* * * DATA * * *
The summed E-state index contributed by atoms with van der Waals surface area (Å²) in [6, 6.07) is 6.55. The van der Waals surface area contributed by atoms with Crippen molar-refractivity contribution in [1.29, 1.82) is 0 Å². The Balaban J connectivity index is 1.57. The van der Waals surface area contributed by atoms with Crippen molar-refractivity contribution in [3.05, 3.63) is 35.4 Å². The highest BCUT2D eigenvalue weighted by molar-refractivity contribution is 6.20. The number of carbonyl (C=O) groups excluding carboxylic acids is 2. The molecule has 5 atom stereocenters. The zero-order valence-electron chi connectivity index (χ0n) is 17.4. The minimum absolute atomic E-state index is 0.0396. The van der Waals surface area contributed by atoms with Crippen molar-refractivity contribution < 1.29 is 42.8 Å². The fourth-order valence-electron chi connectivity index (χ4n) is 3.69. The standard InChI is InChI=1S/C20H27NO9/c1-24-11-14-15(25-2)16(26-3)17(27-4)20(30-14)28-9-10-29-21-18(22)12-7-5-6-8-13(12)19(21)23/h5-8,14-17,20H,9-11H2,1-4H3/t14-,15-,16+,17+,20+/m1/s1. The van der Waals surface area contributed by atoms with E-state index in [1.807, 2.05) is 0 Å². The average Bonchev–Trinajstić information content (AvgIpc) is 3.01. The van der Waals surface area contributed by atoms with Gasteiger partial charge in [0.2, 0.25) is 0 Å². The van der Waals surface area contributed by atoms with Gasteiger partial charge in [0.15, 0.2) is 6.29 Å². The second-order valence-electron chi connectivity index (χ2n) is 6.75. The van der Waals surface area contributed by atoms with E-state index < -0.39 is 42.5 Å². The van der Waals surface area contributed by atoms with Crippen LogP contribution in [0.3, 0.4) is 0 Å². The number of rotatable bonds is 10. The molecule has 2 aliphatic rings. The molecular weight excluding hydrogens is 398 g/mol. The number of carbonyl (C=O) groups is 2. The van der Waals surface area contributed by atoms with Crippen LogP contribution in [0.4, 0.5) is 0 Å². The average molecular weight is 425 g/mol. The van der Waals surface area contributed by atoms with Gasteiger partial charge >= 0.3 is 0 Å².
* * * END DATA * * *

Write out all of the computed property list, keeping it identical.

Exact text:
The summed E-state index contributed by atoms with van der Waals surface area (Å²) in [6, 6.07) is 6.55. The van der Waals surface area contributed by atoms with Crippen molar-refractivity contribution in [1.29, 1.82) is 0 Å². The Balaban J connectivity index is 1.57. The van der Waals surface area contributed by atoms with Crippen molar-refractivity contribution in [3.05, 3.63) is 35.4 Å². The highest BCUT2D eigenvalue weighted by molar-refractivity contribution is 6.20. The number of carbonyl (C=O) groups excluding carboxylic acids is 2. The molecule has 5 atom stereocenters. The zero-order valence-electron chi connectivity index (χ0n) is 17.4. The minimum absolute atomic E-state index is 0.0396. The van der Waals surface area contributed by atoms with Crippen molar-refractivity contribution < 1.29 is 42.8 Å². The fourth-order valence-electron chi connectivity index (χ4n) is 3.69. The standard InChI is InChI=1S/C20H27NO9/c1-24-11-14-15(25-2)16(26-3)17(27-4)20(30-14)28-9-10-29-21-18(22)12-7-5-6-8-13(12)19(21)23/h5-8,14-17,20H,9-11H2,1-4H3/t14-,15-,16+,17+,20+/m1/s1. The van der Waals surface area contributed by atoms with E-state index in [1.807, 2.05) is 0 Å². The average Bonchev–Trinajstić information content (AvgIpc) is 3.01. The van der Waals surface area contributed by atoms with Gasteiger partial charge in [0.2, 0.25) is 0 Å². The van der Waals surface area contributed by atoms with Gasteiger partial charge in [0.15, 0.2) is 6.29 Å². The second-order valence-electron chi connectivity index (χ2n) is 6.75. The van der Waals surface area contributed by atoms with E-state index < -0.39 is 42.5 Å². The van der Waals surface area contributed by atoms with Crippen LogP contribution in [0.3, 0.4) is 0 Å². The number of rotatable bonds is 10. The molecule has 2 aliphatic rings. The molecular weight excluding hydrogens is 398 g/mol. The number of carbonyl (C=O) groups is 2. The van der Waals surface area contributed by atoms with Crippen LogP contribution in [0.4, 0.5) is 0 Å². The average molecular weight is 425 g/mol. The van der Waals surface area contributed by atoms with Gasteiger partial charge >= 0.3 is 0 Å².